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fitly

[fit-lee] /ˈfɪt li/
adverb
1.
in a proper or suitable manner.
2.
at a proper or suitable time.
Origin of fitly
1540-1550
First recorded in 1540-50; fit1 + -ly
Dictionary.com Unabridged
Based on the Random House Dictionary, © Random House, Inc. 2017.
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Examples from the Web for fitly
Historical Examples
  • Beowulf's "jubilee" is fitly solemnized by his third and last dragon-fight.

    Beowulf Unknown
  • A reference may fitly be made here to a reason given by Mons.

  • Those were the days when Dawson might fitly have been called the dissolute.

    The Trail of '98

    Robert W. Service
  • This was the day of Pentecost, and fitly commemorated by the Church.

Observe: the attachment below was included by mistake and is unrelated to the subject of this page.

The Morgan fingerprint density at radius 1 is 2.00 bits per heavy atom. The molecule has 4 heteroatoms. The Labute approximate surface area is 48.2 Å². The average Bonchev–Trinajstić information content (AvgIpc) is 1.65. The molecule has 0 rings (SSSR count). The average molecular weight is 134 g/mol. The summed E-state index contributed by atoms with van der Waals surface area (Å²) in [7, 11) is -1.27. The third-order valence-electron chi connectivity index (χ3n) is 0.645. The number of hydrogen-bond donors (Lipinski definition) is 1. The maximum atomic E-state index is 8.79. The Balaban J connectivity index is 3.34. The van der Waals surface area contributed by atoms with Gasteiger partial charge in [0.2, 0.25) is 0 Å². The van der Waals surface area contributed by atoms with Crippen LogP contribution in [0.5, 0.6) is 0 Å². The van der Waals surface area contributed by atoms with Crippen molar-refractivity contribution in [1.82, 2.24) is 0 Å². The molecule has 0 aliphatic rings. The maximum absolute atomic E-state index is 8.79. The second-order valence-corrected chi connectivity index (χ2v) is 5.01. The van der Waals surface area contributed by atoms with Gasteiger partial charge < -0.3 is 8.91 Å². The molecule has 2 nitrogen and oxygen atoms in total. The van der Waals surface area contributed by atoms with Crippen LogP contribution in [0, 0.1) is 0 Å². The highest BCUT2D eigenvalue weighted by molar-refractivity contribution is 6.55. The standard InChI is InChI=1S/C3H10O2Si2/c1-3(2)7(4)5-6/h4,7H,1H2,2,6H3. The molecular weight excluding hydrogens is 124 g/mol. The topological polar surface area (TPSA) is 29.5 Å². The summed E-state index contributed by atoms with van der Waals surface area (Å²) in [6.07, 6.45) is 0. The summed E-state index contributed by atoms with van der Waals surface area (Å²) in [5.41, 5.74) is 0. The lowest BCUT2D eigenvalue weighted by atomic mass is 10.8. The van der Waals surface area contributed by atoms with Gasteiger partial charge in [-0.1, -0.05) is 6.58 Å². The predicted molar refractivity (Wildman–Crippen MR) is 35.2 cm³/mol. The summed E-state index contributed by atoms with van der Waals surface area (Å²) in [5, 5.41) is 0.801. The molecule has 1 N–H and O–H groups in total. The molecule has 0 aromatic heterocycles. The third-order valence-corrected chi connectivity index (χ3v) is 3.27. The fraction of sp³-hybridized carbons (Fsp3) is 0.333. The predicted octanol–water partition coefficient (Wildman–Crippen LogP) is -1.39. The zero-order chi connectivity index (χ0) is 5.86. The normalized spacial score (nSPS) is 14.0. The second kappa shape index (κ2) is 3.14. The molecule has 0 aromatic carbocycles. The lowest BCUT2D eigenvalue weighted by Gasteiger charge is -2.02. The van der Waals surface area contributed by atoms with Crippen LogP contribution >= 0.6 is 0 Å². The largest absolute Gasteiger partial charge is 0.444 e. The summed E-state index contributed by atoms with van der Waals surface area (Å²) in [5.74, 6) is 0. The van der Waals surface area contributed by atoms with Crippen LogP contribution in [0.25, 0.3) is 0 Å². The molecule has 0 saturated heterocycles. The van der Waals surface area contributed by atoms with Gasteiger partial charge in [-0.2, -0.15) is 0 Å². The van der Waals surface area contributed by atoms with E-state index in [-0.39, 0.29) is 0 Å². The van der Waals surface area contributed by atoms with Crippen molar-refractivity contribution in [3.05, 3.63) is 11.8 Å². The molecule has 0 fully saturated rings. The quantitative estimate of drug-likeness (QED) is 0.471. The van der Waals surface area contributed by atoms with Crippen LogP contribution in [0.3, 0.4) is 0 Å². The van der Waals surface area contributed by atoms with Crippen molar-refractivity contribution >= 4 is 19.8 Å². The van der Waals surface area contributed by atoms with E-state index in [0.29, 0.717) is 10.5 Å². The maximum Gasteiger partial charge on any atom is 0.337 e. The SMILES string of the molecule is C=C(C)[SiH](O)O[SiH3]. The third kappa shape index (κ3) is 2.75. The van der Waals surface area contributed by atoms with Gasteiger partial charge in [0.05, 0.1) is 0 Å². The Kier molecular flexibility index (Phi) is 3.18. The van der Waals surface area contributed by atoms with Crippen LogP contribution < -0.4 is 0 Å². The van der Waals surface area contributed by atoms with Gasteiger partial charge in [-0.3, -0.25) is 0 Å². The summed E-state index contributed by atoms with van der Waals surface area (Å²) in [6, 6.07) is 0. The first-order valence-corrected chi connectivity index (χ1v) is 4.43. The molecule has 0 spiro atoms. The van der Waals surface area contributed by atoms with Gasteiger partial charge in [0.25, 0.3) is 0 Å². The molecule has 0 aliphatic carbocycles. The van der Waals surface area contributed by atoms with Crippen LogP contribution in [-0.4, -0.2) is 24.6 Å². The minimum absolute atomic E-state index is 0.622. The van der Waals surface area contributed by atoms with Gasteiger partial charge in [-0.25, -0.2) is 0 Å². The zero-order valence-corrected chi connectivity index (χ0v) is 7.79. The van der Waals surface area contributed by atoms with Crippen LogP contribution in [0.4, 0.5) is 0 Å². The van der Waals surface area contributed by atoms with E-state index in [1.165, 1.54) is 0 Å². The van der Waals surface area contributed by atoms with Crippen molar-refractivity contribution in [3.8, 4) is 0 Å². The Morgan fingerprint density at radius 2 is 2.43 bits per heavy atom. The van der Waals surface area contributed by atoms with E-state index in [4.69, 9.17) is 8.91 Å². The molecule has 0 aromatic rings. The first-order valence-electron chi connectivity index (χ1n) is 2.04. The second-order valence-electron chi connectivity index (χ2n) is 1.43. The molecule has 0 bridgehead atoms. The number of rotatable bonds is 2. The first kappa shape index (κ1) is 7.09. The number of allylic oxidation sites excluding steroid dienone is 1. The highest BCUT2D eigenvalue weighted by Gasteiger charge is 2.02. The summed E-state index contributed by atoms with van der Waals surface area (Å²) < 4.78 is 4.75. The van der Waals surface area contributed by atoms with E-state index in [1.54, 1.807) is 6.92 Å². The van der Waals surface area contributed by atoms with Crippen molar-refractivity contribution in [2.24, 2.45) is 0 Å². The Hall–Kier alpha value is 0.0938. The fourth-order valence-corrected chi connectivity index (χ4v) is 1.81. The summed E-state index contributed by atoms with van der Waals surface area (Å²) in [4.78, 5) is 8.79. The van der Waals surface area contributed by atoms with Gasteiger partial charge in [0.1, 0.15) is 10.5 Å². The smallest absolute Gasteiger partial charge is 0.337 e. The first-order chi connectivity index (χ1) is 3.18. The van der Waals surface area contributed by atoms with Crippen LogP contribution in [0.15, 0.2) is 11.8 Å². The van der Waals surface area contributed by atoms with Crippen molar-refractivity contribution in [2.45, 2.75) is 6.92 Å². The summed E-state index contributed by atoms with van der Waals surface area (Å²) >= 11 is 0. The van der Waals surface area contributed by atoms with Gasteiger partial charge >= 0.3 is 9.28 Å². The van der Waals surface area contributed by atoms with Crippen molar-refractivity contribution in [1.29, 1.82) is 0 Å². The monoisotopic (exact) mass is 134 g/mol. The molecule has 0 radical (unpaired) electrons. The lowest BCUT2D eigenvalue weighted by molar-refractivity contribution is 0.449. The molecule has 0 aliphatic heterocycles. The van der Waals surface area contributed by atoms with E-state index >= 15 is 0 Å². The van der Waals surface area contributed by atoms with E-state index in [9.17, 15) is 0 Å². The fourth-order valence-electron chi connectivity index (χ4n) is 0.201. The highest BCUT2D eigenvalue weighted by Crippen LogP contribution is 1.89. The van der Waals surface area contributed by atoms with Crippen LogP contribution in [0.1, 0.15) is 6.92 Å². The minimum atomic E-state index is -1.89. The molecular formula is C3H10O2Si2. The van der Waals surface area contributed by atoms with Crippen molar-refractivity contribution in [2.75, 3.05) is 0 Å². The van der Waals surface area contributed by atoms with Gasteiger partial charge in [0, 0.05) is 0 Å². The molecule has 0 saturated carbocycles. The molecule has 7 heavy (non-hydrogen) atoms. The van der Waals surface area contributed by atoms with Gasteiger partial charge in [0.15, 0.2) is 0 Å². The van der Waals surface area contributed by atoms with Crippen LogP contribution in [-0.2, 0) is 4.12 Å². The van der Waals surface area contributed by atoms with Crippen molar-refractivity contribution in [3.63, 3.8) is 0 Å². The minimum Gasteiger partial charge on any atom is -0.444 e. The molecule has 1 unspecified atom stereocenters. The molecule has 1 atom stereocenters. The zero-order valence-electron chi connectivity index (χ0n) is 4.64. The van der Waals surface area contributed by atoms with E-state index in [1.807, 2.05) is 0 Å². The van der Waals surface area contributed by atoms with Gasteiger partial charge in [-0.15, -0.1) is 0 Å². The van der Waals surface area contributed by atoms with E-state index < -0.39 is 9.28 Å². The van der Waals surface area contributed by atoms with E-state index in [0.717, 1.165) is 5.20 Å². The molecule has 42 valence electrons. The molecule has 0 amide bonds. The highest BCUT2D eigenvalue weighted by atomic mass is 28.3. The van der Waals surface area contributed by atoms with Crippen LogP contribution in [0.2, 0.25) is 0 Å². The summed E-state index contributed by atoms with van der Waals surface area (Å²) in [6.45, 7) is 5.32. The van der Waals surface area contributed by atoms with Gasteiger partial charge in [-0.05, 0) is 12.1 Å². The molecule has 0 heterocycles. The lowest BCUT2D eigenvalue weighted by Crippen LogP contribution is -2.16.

Glances at Europe Horace Greeley
  • The consummation had been fitly rounded out by the changes in the Constitution.

    The Negro and the Nation George S. Merriam
  • Of course, in all of its awful details it never can be fitly written.

    The Johnstown Horror James Herbert Walker
  • It may well be understood how all this might be very wisely and fitly done.

  • From that we may fitly turn to the more special question, "What is an Avatra?"

    Avatras Annie Besant
  • I wish I could fitly celebrate the joyousness of the New England winter.

    Backlog Studies Charles Dudley Warner
  • There are questions, as well as persons, that only the Comic can fitly touch.

British Dictionary definitions for fitly

fitly

/ˈfɪtlɪ/
adverb
1.
in a proper manner or place or at a proper time
Collins English Dictionary - Complete & Unabridged 2012 Digital Edition
© William Collins Sons & Co. Ltd. 1979, 1986 © HarperCollins
Publishers 1998, 2000, 2003, 2005, 2006, 2007, 2009, 2012
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Word Value for fitly

11
11
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